Liquibase can be controlled via a Maven plug-in which can be obtained from the central Maven repository.
You can find the all the versions of the Liquibase-core and Maven plugins in the central repository by going here.
Configuration of the plugin is done via the
<plugins> section of the pom.xml, specifying the configuration and execution phase to bind the plugin to.
Each goal has its own configuration parameters, but some of which are common to other plugin goals, for more information on all the configuration parameters available for a specific goal click on the link to goal above.
As of version 220.127.116.11 of the Maven plugin all files are resolved from the maven test classpath for the Maven project or an absolute path. This allows for DatabaseChangeLogs to be present in other Maven artifacts (on the classpath) and able to be used to invoke liquibase on a database.
Configuration settings for the Maven Liquibase plugin can be specified in standard Java Property files. If a configuration property file is specified it will be used to setup the properties for the invocation of the Maven Liquibase plugin.
For each property defined in the file that matches a property in the goal being invoked that property of the goal will be set. If the property does not match any of the properties for the goal, then a warning will be displayed to the user, but execution will continue.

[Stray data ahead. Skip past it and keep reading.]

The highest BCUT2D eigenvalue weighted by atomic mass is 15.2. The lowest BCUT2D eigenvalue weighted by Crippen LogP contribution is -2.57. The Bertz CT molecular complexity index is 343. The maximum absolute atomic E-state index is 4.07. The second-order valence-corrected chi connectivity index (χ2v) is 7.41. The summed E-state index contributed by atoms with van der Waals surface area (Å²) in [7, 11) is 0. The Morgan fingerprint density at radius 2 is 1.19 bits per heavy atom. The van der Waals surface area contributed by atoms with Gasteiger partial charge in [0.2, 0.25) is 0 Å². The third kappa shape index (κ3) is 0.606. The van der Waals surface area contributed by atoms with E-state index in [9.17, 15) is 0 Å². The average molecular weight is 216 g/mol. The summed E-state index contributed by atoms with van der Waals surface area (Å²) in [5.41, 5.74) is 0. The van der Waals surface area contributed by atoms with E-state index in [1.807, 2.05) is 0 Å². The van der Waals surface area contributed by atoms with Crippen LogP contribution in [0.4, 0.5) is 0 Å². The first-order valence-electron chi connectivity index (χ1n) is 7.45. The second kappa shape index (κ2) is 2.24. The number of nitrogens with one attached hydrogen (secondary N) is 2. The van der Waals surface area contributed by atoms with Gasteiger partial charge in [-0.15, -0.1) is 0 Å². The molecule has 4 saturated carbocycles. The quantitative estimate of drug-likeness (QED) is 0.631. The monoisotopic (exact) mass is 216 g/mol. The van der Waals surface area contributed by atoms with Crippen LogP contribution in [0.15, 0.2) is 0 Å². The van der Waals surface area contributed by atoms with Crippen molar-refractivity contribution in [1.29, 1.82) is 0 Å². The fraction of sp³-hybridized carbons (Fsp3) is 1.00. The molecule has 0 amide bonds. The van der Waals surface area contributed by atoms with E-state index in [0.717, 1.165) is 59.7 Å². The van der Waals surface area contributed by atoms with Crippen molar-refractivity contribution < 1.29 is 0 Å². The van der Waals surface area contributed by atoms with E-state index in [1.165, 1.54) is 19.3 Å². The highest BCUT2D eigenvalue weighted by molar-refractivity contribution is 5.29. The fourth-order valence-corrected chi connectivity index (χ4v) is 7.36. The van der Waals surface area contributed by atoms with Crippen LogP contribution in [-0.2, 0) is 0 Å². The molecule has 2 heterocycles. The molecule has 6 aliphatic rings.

The reason for only printing a warning is to allow a user to define a single master configuration property file that can be resused for multiple Maven Liquibase goals like liquibase:update and liquibase:tag.
It is possible to specify a Configuration Property File and individual Properties in the
<configuration> section of the Maven Liquibase plugin.
If this is done the properties specified in the
<configuration> section will be used in preference over those defined in the properties file.
If this behaviour is not desirable, then the properties file can be setup to override the specified properties in the
<configuration> section by adding the following to the
You need to ensure that you include the relevant JDBC driver for your database in the dependency section of Maven POM file.
Oracle example (thin driver):
The following is a sample configuration for the Liquibase Maven plugin, version 18.104.22.168, showing an example of the liquibase:update goal;
This example configuration will execute the liquibase:update goal as part of the process-resources phase of the build. The parameters (database url, password, etc…) for running Liquibase are specified in the src/main/resources/liquibase.properties.
Note that the path to the file src/main/resources/liquibase.properties could be shortened to liquibase.properties if there was only one on the classpath.
All the parameters for executing the Maven Liquibase plugin can also be specified in
<configuration> section of the plugin. Below is an example of this:
<promptOnNonLocalDatabase>false</promptOnNonLocalDatabase> as configuration parameter to disable the dialog popping up which confirms migrations on non-local databases.